Precarious as it was, we managed to escape to West Germany. An incredible adventure, but we made it—you may have read about it in The Madman & His Mistress.

We were East German refugees now, and deeply despised by the West Germans. We competed for their shelter and food, and there was not enough to go around. Years of severe hunger and deprivation!  But thanks to the Marshall Plan that fed us starving children a heavenly noodle soup at lunchtime we survived and we were free.

Many years later, as luck would have it, a scholarship brought me to the United States (and my first good meal). What a blessing to live in these United States of America, a country that does not lie in the path of annexation.

Until next time,


Sunday, April 6, 2014


Empathy is the ability to perceive the joy or pain of another person and share these feelings as if they were our own.

Maxi, our beloved German Shepherd, had extraordinary empathy. When we children came home from school disheartened and depressed, Maxi would sadly hang his head and lick our hands consolingly. But when we came home with big smiles because it was Friday, he’d jump and run, wagging his tail with joy.

The memory still brings tears to my eyes because one day a Nazi official came to take him away. He was to be sent to the front—World War II was raging. Maxi was the only friend we had in whom we could confide our pain of always being hungry and cold or being beaten by our teachers for no reason at all. Merciless informers were everywhere, and complaining was strictly forbidden.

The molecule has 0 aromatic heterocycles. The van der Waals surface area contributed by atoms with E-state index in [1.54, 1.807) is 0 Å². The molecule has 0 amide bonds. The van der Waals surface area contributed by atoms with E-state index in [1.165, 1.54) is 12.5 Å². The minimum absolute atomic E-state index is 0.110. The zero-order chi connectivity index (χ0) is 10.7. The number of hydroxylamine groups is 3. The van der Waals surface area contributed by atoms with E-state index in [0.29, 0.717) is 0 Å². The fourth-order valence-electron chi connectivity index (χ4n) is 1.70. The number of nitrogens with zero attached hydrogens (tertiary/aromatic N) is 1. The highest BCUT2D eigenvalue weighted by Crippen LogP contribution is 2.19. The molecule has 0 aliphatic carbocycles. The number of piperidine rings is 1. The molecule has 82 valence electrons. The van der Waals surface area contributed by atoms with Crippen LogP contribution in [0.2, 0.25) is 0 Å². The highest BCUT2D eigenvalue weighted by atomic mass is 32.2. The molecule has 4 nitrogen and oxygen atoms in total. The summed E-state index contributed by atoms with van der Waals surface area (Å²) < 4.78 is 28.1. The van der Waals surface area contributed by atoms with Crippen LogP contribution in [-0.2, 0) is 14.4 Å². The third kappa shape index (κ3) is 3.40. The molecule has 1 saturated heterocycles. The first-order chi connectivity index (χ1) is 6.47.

The capacity for empathy varies widely. Women tend to be more empathetic than men. Some adults may be totally lacking it, while some small children can show amazing discernment. When my daughter was a few months old, a visitor came. She took a glance at the baby and then gushed forth in exuberant praise, so insincere that even the baby perceived it. When the woman tried to pat her, the baby turned away and cried.

Empathy goes a step further than sympathy. While a sympathetic person feels compassion and pity, an empathetic person will actually feel the pain as if it were her own. In times of deep distress an empathetic friend who will share our grief can be of great solace.

When a good friend has lost a loved one, we may feel at a loss for words. Empathy may provide an answer—to share the feelings, share the sadness, share the silence or tears. A bereaved person does not want to be cheered up or hear platitudes, such as time heals all wounds. It is better to speak loving words of the deceased or quietly share the pain.

Time does heal many wounds, but not all. When it comes to the pain of losing a child, time cannot heal that pain; at best it can help a person to slowly become accustomed to the loss. With empathy we can reach out and touch a person, not just with our hands or with our words, but with our heart.

At times and in varying degrees we all need empathy—someone who will try to understand us and share our feelings.

Until next time,